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Front Immunol. 2015 May 13;6:228. doi: 10.3389/fimmu.2015.00228. eCollection 2015.

Mechanisms of autoantibody production in systemic lupus erythematosus.

Author information

1
Division of Rheumatology and Clinical Immunology, University of Florida , Gainesville, FL , USA.
2
Department of Pathology, Immunology, and Laboratory Medicine, University of Florida , Gainesville, FL , USA.

Abstract

Autoantibodies against a panoply of self-antigens are seen in systemic lupus erythematosus, but only a few (anti-Sm/RNP, anti-Ro/La, anti-dsDNA) are common. The common lupus autoantigens are nucleic acid complexes and levels of autoantibodies can be extraordinarily high. We explore why that is the case. Lupus is associated with impaired central or peripheral B-cell tolerance and increased circulating autoreactive B cells. However, terminal differentiation is necessary for autoantibody production. Nucleic acid components of the major lupus autoantigens are immunostimulatory ligands for toll-like receptor (TLR)7 or TLR9 that promote plasma cell differentiation. We show that the levels of autoantibodies against the U1A protein (part of a ribonucleoprotein) are markedly higher than autoantibodies against other antigens, including dsDNA and the non-nucleic acid-associated autoantigens insulin and thyroglobulin. In addition to driving autoantibody production, TLR7 engagement is likely to contribute to the pathogenesis of inflammatory disease in lupus.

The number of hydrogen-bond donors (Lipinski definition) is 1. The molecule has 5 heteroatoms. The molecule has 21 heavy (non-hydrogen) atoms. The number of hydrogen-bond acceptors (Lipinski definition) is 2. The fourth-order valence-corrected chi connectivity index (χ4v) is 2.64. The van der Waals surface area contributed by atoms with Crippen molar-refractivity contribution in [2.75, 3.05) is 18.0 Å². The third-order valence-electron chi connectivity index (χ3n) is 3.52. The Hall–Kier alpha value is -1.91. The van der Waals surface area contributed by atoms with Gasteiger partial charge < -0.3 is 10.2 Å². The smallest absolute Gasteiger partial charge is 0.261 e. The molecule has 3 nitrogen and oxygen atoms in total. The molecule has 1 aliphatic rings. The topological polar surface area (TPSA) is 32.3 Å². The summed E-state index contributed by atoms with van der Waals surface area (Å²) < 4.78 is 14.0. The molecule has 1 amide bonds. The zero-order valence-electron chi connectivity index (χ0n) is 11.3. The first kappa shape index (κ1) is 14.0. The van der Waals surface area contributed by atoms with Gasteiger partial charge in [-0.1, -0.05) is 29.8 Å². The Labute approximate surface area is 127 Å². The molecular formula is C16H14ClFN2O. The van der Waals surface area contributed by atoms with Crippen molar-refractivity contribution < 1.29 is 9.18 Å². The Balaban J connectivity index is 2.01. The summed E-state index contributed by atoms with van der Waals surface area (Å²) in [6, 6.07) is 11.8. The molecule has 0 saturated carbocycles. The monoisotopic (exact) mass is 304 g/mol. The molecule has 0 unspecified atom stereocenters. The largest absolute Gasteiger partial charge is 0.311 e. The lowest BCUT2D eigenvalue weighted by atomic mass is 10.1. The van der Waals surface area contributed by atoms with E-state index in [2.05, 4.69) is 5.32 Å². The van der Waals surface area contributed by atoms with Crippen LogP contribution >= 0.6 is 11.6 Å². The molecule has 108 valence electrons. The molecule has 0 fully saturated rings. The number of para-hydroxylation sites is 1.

KEYWORDS:

B cells; TLR7; autoantibodies; immune tolerance; innate immunity; lupus erythematosus; systemic

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